Report unveils technology’s role in CPG trends
As a growing number of consumers research, purchase and engage with brands digitally, it will likely become imperative for consumer product companies to adopt newer technologies, or risk being outdated.
From smart packaging to pop-up stores, technology allows consumer packaged goods (CPG) companies to engage with consumers in new and innovative ways. How else will digital capabilities shape the brand-consumer relationship in the year ahead? Deloitte, New York, released its 2019 Consumer Products Outlook report, which explores the biggest technology-driven trends in the industry.
The pursuit of customer centricity
Exciting advancements in technology are becoming increasingly entrenched in the consumer products (CP) industry, helping fuel growth and ensuring benefits to both companies and consumers. These developments are likely driven in part by CP companies’ continued commitment to a customer-centric approach to responding to marketplace trends, understanding consumer preferences and deepening one-on-one connections with customers and consumers.
As a growing number of consumers research, purchase and engage with brands digitally, it will likely become imperative for CP companies to adopt newer technologies, or risk being outdated.
Technology advancements, coupled with the continued pursuit of customer centricity, are at the heart of industry trends in 2019:
- CP companies are developing proprietary technology to drive innovation and create a continuous and interconnected supply chain to drive operational efficiencies.
- Technology is at the heart of industry and consumer trends, such as:
- the growth of direct-to-consumer (DTC) brands;
- the emergence of branded pop-up stores; and
- online retailers developing a brick-and-mortar presence, while also investing in smart packaging and exploring newer trends in neuro-nutrition and biohacking.
- Technology makes on-demand access to information possible, leading to full transparency in consumers’ interest in health and wellness, organic foods and sustainability.
How technology is shaping new CP strategies
Enabled by technology, many CP companies are engaging with their consumers in more innovative and direct ways. The continued growth of DTC brands, the re-emergence of pop-up stores and online retailers developing a brick-and-mortar presence are all accelerated by the deployment of disruptive technologies, creating more avenues for brands to have a dialogue with consumers.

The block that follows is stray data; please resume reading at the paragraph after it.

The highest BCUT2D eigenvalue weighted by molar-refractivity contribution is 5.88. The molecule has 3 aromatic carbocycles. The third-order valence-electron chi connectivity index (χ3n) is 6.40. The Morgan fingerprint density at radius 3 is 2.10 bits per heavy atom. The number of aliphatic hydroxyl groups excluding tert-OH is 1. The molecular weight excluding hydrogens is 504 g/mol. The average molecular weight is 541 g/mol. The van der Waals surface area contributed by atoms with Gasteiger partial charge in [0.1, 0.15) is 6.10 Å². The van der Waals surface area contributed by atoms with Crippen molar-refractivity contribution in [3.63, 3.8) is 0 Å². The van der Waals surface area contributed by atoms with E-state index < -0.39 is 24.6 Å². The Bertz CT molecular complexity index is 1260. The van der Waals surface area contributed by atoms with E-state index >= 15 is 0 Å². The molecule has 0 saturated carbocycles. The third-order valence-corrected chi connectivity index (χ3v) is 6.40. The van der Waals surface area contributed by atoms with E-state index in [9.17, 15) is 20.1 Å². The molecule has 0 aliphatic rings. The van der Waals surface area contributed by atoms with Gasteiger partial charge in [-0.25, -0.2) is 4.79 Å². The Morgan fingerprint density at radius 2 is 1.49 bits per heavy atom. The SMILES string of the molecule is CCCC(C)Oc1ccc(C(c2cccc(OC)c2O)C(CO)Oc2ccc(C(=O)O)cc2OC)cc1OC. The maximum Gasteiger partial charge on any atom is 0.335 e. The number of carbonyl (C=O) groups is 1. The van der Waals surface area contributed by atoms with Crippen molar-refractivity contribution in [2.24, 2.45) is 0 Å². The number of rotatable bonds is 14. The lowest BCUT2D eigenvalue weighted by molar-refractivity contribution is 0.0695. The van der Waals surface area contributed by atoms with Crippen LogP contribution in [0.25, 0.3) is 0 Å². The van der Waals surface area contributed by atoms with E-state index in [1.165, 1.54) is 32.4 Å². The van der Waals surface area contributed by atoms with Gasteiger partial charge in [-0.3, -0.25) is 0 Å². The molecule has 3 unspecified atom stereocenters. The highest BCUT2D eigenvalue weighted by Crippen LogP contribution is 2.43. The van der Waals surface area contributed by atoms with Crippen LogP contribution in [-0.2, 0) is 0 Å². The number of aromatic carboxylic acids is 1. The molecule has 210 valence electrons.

The phenomenon of brands selling directly to consumers and skipping retailers altogether continues to grow in popularity. Apart from convenience and competitive product pricing, many consumers appreciate the personalized service they receive from these brands, and frequently develop a special bond with them, which also plays a vital role in nurturing brand loyalty.
In addition to DTCs likely realizing greater margins on sales of their own products, having direct access to their consumers allow these brands to collect valuable consumer data that typically had only been the property of retailers.
Another avenue allowing brands to more intimately engage their customers is through the re-emergence of pop-up stores. Creating an opportunity for brands to interact with their consumers without the need to visit a conventional store, pop-up stores can be a fun alternative to traditional distribution channels.
These temporary stores can also give brands the opportunity to collect customer information and better understand their preferences.
It’s ironic that after years of creating operational efficiencies and building online dominance, large e-retailers like Amazon are building a brick-and-mortar presence. This trend likely resulted from recognizing that consumers are interested in “experiencing” products in-store before purchasing them online. It also acknowledges the importance of engaging with consumers at the ground level to gain insight into their preferences.
E-retailer stores are also able to build upon the seamless online experiences they’ve created for their consumers powered by technologies such as the Internet of Things (IoT) and artificial intelligence.
Neuro-nutrition involves understanding how foods affect the brain. Proponents of neuro-nutrition believe that eating certain feel-good foods can stimulate the brain to be happy. This has led some companies to develop and market DNA test kits that will help consumers determine what foods provide the best path forward for health nutrition.
Connected supply chains
With remarkable growth in digital connectivity and technological advancements, the established model of a traditional supply chain—one that entails a sequential movement of materials, finished goods, capital and information through assets and from place to place—is often being disrupted. Many CP companies are choosing to move away from a set arrangement to a dynamic, interconnected system that can integrate consumer demand patterns and ecosystem partners conveniently.
This shift to a more open digital supply network is evolving traditional supply chain operations through:
- Reducing latency and transaction costs
- Creating innovation in production